But thinking about it, “Shut-In” came to very similar results without the computer program, which begs the question, do we really need artificial intelligence to help come up with derivative and formulaic ideas? It seems like writers can do that very well, thank you very much. So then I thought, the one’s who should really be afraid here are the studio executives. Why should someone be paid big money to put together sequels and reboots and formulas when you can get the program to do it? And they get paid way more than the writers, so this is where you REALLY get the savings!

So ok, I made my joke, but then something else happened. Because I wanted to embed the “Shut-In” trailer, I looked it up on YouTube and that’s where I found something even more interesting: a trailer for a recent release called “Morgan”, a movie about a cute AI robot child who, as is the usual trope for these stories, goes out of control. Here is the trailer.

Ok fine, but then I saw it had another trailer, one that was edited by artificial intelligence, and it looks quite different. Personally I liked the human one better, but I was very amused to see that the AI trailer begins with the same routine from the Kickstarter trailer of the child’s voice reciting the nursery rhyme, AND it’s the very same rhyme that their computer program used in their trailer. I guess that must be an AI favorite!

But wait, there’s more. This clip referred to yet another clip in which the above AI-made trailer was shown to other AI robots(!) in order to observe their reactions. And it looks like they’re liking it!

Now both this last clip and the Kickstarter clip talk about how despite these “advances” it’s still important to have a guiding human element to keep things grounded. But then, in all of my googling, I found reference to a short film whose script was written completely by a computer. It’s a quasi-science fiction film called “Sunspring” made as a collaboration between a filmmaker and a “technologist” who developed a program called Jetson which wrote the script.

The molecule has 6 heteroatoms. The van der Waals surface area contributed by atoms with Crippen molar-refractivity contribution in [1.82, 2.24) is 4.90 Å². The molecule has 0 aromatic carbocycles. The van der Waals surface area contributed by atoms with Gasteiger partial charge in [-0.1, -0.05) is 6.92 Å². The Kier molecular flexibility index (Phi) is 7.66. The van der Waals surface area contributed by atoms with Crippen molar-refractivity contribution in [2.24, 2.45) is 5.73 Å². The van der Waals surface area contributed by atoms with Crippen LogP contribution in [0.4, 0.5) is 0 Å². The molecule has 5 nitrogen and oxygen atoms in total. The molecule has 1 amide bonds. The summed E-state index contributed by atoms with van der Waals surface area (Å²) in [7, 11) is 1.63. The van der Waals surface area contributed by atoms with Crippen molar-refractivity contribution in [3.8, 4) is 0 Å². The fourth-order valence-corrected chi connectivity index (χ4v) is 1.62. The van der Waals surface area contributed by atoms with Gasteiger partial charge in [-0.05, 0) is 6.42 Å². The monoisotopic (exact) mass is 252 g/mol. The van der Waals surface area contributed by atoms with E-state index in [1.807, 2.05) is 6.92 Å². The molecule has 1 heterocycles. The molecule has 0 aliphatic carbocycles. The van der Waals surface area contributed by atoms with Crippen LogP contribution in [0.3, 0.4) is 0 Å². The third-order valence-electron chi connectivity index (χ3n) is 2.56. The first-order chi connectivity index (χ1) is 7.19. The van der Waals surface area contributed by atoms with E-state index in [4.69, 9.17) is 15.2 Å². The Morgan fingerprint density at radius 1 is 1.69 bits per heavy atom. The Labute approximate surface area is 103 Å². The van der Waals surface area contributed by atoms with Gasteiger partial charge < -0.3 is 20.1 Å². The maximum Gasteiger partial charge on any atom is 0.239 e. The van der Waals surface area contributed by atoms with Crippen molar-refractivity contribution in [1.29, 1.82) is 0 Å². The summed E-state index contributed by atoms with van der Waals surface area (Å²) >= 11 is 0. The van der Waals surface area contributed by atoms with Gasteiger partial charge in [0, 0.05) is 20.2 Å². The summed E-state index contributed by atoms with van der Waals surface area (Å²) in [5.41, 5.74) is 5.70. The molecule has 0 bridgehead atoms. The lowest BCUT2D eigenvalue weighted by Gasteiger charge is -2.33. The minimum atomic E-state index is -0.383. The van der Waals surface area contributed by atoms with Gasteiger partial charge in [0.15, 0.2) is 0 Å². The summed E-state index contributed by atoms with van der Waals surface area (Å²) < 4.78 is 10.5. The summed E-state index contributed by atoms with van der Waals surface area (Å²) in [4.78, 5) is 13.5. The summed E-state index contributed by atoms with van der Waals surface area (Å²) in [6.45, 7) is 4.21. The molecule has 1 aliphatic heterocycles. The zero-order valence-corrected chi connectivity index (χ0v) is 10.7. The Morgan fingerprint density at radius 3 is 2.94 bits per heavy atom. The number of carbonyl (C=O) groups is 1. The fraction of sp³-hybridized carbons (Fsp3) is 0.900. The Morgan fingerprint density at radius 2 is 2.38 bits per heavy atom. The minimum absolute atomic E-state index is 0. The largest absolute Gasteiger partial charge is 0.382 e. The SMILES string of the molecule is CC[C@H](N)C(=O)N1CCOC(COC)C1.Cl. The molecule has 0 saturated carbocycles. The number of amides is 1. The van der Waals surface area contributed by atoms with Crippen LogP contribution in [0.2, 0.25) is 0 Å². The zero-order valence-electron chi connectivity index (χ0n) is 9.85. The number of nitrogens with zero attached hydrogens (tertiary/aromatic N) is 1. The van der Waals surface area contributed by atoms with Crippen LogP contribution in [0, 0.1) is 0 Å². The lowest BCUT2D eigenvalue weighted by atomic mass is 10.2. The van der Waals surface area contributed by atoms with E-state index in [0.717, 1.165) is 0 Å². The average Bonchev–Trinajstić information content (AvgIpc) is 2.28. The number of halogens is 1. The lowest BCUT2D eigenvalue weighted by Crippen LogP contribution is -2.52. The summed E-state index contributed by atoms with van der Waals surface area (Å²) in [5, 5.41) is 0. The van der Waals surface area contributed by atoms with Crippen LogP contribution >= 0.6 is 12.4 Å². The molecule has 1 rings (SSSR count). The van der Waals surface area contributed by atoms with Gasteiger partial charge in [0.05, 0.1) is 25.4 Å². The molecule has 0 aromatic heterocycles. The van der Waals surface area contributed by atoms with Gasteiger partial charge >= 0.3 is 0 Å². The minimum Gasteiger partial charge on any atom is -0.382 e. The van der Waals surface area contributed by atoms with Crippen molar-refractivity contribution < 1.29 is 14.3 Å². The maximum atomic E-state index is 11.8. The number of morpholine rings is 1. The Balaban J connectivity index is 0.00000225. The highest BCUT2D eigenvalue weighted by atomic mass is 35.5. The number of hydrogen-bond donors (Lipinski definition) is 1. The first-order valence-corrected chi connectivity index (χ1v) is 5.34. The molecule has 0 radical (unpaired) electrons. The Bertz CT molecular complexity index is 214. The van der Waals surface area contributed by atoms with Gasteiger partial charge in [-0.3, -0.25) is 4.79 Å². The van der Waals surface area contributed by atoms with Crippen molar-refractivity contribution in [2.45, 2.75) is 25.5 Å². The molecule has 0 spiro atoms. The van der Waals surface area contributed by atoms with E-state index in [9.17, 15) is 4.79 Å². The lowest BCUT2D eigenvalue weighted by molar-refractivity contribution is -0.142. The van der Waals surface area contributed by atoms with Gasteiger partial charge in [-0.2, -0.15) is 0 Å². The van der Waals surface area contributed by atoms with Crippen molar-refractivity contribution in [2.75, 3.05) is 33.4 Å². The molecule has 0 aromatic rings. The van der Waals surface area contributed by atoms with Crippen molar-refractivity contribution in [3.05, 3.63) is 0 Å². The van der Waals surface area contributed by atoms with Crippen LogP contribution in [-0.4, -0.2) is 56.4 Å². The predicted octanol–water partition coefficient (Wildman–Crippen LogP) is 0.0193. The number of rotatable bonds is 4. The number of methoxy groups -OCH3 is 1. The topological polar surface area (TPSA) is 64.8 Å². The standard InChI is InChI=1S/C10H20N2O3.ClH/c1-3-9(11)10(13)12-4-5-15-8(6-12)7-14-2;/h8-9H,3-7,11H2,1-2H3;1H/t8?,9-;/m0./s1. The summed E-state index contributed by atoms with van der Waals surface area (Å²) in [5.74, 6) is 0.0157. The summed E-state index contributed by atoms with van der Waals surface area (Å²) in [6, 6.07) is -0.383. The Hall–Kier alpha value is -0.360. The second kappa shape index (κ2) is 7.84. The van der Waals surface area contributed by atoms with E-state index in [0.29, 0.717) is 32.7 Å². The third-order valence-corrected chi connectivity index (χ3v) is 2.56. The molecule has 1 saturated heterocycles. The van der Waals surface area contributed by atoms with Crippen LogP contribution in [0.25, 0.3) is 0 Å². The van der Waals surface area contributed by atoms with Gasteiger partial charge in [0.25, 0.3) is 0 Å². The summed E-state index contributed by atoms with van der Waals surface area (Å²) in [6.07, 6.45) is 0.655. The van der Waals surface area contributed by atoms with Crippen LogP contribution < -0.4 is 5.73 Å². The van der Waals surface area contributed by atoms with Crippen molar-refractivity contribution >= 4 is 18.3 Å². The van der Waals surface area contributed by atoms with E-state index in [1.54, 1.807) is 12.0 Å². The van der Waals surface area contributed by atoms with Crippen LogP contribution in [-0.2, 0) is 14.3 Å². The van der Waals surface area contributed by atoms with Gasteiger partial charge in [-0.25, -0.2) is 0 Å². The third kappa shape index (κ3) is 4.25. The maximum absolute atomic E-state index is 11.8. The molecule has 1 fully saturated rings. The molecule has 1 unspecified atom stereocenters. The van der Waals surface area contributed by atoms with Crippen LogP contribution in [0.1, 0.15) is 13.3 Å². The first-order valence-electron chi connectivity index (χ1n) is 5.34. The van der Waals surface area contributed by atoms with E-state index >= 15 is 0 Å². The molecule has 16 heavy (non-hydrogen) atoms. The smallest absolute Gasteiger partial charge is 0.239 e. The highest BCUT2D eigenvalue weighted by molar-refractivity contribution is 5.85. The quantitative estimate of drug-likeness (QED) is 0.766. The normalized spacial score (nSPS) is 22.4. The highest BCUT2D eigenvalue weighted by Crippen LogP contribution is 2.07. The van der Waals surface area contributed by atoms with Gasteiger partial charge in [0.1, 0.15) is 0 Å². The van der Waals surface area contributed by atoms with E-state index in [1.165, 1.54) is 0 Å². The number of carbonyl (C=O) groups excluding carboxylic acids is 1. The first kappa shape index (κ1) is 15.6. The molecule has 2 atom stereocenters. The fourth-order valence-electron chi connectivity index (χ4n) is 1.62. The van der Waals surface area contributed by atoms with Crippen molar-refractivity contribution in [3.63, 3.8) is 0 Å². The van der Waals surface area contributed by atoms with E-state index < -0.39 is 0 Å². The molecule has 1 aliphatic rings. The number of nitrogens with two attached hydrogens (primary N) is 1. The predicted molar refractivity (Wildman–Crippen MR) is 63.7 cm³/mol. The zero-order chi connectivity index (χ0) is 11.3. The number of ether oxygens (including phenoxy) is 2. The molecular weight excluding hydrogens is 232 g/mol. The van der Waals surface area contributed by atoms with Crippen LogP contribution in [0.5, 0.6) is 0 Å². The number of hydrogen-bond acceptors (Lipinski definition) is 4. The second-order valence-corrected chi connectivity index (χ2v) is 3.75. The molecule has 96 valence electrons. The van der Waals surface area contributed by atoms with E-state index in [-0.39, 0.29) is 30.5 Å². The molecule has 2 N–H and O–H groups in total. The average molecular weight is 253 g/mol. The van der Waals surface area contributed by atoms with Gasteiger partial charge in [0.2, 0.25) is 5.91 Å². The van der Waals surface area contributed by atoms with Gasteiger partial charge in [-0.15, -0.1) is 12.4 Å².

As one might expect, the result is slightly alien, but at the same time sort of cool, like a surrealist Exquisite Corpse exercise or a William Burroughs cut-up. The actors play it totally straight with the material and if you don’t quite pay full attention to it, it almost – though not quite – seems to make sense. Particularly the monologue at the end, which I found strangely poetic (my favorite:, “He looks at me and then he throws me out of his eyes”).

Ok, it’s an amusing experiment that certainly wouldn’t seem out of place as an art installation, but I think a whole movie like this would be pretty hard to take. At least for a human.

So now I’m starting to think that there is a whole new issue being opened up here, much bigger than the original Kickstarter thing, and it brings me back to my friend Lenny and his pranks – not the one about the writing program as I first thought, but the one about the computer dating program for computers.

If someone is really going to come up with a way to get AI’s into the film biz, maybe we should do what humans do best – not fight it, but exploit it. And maybe for once we don’t have to screw ourselves out of our jobs to do it. I mean, think about it – computers are everywhere, of all sorts and sizes: desktops, laptops, tablets, smart phones, smart watches, smart TV’s, smart refrigerators, self driving cars and who knows what’s next. Here’s a whole new mega-market just waiting to be served: AI’s making movies for other AI’s! My friend Lenny may have been kidding, but in hindsight he was clearly pointing the way to the future – and it’s gonna be yuuuuge!